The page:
This month is dedicated to raising awareness of Australia’s second deadliest cancer. Sadly, Australia has one of the highest rates of bowel cancer in the world; 1 in 13 Australians will develop the disease in their lifetime, however, almost 99% of cases can be treated successfully when detected early! Raising awareness is important, as bowel cancer doesn’t discriminate, affecting men and women, young and old.
This year, Bowel Cancer Australia and Red Apple Day have set up a virtual bowel cancer ribbon that you can download to show your support! Head to their website here for more information – https://www.virtualbowelcancerribbon.org/
Are you part of the 38% of the world’s population that is affected by chronic pain?1 If so, you know firsthand how it can reduce your quality of life, and take a detrimental toll on your physical and emotional health. If you’re at the point of feeling like you’ve tried everything, read on to learn about a compound that may be the pain-relieving answer you’ve been searching for. But first, let’s take a look at how chronic pain develops in the first place. 👀
When tissues become injured or damaged, which occurs in fibromyalgia, arthritis, neuropathy, musculoskeletal disorders (and many more conditions), there is a multitude of systems, cells and chemical messengers that coordinate to create inflammation and the sensation of pain at the site of injury. In the ideal scenario, once the tissue is repaired, an orchestra of cells and compounds also work to slow and eventually turn off these responses, returning the body to normal. Unfortunately, when the body cannot resolve this tissue damage, turn off this inflammatory response, or reduce the number of pain signals produced, chronic pain develops. 🔥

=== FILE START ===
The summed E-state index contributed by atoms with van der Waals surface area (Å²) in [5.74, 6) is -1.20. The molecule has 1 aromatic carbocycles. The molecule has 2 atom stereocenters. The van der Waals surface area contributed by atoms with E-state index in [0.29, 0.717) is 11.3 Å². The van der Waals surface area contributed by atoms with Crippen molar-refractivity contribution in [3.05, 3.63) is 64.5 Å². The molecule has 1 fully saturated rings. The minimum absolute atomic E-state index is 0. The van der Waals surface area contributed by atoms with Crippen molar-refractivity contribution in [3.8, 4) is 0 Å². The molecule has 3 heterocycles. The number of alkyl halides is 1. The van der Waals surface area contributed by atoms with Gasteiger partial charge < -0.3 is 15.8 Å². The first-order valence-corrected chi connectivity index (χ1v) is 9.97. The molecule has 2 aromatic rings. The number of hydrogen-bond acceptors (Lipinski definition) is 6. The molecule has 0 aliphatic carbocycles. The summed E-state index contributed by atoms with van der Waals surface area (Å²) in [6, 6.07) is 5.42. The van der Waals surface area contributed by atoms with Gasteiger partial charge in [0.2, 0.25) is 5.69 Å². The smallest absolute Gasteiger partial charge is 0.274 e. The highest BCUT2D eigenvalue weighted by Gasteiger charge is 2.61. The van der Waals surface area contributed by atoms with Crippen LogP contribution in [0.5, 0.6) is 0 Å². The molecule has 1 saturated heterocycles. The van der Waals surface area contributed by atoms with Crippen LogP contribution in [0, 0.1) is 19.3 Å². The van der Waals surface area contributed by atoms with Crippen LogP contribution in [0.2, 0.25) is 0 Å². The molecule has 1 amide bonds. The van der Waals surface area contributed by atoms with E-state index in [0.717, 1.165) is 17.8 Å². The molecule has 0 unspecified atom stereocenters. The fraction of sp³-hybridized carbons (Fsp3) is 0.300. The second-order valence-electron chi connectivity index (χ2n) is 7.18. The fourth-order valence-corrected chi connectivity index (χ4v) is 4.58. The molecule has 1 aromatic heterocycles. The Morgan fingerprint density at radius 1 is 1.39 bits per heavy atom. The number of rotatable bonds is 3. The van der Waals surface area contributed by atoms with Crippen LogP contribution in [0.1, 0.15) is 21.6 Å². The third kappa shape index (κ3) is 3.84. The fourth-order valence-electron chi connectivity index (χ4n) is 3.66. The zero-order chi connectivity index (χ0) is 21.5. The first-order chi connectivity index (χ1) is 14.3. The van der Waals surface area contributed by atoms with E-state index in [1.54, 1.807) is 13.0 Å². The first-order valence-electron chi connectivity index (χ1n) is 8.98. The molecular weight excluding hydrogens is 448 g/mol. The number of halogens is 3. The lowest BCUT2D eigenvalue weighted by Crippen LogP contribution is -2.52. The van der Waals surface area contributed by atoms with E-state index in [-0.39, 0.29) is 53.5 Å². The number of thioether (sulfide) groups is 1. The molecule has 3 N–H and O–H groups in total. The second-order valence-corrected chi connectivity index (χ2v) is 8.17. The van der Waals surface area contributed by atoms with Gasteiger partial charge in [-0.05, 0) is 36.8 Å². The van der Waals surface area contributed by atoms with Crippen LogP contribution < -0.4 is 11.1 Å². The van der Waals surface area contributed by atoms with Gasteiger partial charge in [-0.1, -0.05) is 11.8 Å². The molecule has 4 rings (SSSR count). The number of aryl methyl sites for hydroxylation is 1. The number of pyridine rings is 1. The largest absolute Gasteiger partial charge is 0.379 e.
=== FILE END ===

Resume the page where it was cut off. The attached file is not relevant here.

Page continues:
The Power of PEA
The powerful compound that works to reduce inflammation and pain, which I hinted at above, is called palmitoylethanolamide, or, PEA. Have you heard of it before?
If not, PEA is a natural, fat-soluble molecule produced by humans, animals and plants, and can be found in foods such as meat, eggs, soy and peanuts.2 It is produced on demand when pain or inflammation are created within your body, acting to reduce their levels and helps to bring your body back into balance (homeostasis).
PEA is a natural, fat-soluble
molecule produced by humans, animals and plants, and can be found in
foods such as meat, eggs, soy and peanuts.2
It does this by supporting a system you also may not have heard of before, called the endocannabinoid system (ECS). The ECS is made up of compounds and receptors that predominantly work on your brain, spine and immune system, communicating with them to reduce the sensation of pain and the production of inflammatory cells.
Specifically, PEA works to stimulate or increase the activity of the
ECS, spurring it on when there is this pain to relieve or inflammation
to dampen. However, if the pain or inflammation becomes chronic, PEA
levels can become depleted, restricting the benefits it can provide.